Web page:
Friday, January 21, 2005

Abandoning Development for "Identity": the UNDP and "Minority Rights"

Hillary Clinton is not alone in pushing the “minority rights” agenda. The United Nations Development Program – which used to promote economic development – has also taken up the banner in its latest human development report titled Cultural Liberty in Today’s Diverse World. Despite being called a “report”, the document does not in fact bear the usual attributes of a work of research, but more closely resembles – and exhibits all the subtlety of – a high school textbook, i.e. a text designed for pedagogical purposes. This style has the effect of converting what are in fact highly contentious propositions, the very sense of which is frequently unclear, into simple matters of fact. Thus, the opening section, for example, lays out a series of supposed “myths” about “policies recognizing cultural diversity and encouraging diversity” and helpfully proceeds to “debunk” them on behalf of the reader – as in:

Myth 1. People’s ethnic identities compete with their attachment to the state, so there is a trade-off between recognizing diversity and unifying the state.

Not so. Individuals can and do have multiple identities that are complementary—ethnicity, language, religion and race as well as citizenship. Nor is identity a zero sum game. There is no inevitable need to choose between state unity and recognition of cultural differences.
Note here the reduction of citizenship – a legal status implying definite rights and obligations – to simply an “identity”, i.e. among others. This conflation can also be read as implying that the other “identities” should likewise be legally formalized and furnished with specific rights, and even a brief perusal of Cultural Liberty in Today’s Diverse World makes clear that this is indeed the point. Logically, of course, if the other “identities” are being elevated to a status analogous to that of citizenship, then they ought also to be burdened with specific obligations. It is, however, a symptom of the fact that “minority rights” are not really a matter of “rights” in the customary legal sense of the term that they do not imply any such additional obligations for supposed members of the “minorities” in question.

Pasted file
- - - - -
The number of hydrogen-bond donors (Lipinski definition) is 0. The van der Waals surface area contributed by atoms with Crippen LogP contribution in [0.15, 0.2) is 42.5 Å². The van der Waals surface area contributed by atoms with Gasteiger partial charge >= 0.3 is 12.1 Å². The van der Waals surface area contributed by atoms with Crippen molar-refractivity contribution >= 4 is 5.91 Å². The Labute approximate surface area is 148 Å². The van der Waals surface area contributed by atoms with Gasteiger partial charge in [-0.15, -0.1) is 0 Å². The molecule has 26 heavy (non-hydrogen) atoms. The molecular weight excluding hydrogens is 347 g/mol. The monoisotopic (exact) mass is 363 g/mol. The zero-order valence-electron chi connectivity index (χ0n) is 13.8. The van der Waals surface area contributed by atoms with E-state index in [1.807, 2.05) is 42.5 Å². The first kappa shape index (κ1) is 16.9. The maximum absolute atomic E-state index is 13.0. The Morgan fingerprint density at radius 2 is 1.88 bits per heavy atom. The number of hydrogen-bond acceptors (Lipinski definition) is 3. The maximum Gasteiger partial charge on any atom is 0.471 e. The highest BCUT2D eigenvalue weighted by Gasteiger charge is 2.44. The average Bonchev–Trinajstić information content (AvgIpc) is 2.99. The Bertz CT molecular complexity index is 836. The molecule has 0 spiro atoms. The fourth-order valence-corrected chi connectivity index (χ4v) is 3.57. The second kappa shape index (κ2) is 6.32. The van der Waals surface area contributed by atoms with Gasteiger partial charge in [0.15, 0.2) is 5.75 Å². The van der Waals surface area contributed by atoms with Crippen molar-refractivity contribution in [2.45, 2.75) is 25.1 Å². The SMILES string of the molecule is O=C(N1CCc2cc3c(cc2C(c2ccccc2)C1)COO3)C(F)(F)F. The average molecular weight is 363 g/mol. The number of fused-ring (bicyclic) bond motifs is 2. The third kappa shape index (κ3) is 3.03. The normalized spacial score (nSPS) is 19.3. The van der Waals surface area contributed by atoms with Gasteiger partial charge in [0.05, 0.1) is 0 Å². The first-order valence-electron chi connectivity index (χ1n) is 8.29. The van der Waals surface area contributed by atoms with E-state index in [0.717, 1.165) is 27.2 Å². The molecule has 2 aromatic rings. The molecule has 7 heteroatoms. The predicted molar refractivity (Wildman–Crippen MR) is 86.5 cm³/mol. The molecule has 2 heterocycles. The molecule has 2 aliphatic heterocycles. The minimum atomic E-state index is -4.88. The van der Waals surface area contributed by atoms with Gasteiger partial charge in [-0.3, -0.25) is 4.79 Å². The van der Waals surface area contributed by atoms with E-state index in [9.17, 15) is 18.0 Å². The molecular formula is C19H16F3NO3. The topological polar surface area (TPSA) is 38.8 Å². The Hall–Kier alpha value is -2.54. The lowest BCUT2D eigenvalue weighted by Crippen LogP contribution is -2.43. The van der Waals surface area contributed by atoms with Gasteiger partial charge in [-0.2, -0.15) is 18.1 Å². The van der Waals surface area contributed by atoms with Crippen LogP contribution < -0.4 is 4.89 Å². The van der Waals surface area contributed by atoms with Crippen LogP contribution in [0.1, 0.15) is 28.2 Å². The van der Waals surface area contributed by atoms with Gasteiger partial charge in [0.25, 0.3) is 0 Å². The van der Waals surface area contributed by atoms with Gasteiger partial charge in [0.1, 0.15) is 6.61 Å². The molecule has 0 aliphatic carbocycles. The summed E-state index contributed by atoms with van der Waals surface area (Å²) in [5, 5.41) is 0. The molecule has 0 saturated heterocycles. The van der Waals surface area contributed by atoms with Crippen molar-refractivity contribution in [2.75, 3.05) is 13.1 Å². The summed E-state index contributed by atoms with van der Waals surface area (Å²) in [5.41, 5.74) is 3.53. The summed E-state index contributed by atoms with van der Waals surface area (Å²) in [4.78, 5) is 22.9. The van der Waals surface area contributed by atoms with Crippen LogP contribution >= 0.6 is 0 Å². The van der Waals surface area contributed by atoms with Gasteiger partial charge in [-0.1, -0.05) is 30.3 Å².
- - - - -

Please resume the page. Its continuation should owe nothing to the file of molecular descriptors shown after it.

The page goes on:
In keeping with its propagandistic vocation, a brief perusal of Cultural Liberty in Today’s Diverse World also reveals it to be a wealth of distortions, strategic omissions and outright disinformation. Thus, for instance, it favorably cites the Croatian parliament’s reserved seats for national minorities (see p. 7) as a positive example of how to guarantee “minority representation”. No mention is made in this context of the fact that Croatia’s most important “national minority”, namely the “Serb national minority”, has seen its numbers more than halved (from some 582,000 persons at the time of Croatian independence to barely 200,000 today) since its members' minority status was first “recognized”. The “report” also repeats one of the key myths of recent EU-led campaigns to install systems of “minority rights” and/or create “multi-ethnic” or “multi-national” “federative” orders in regions under its influence – most notably, in the Balkans: namely, the notion that Switzerland is a “multi-national federation” whose constitution “recognizes multiple identities” (see p. 50). In fact, the Swiss constitution is promulgated in the name of a single undivided “Swiss people” and the units of the Swiss federation, the cantons, are defined in territorial, not ethnic, terms.

That the UNDP would publish such a document is further evidence of a kind of “triple alliance” among the EU, the UN bureaucracy, and the Democratic Party elite or at least its Clintonite faction. It should be noted, moreover, that the director of the UNDP at the time this report was drafted, Mark Malloch Brown, has lately been named Kofi Annan’s Chef de Cabinet.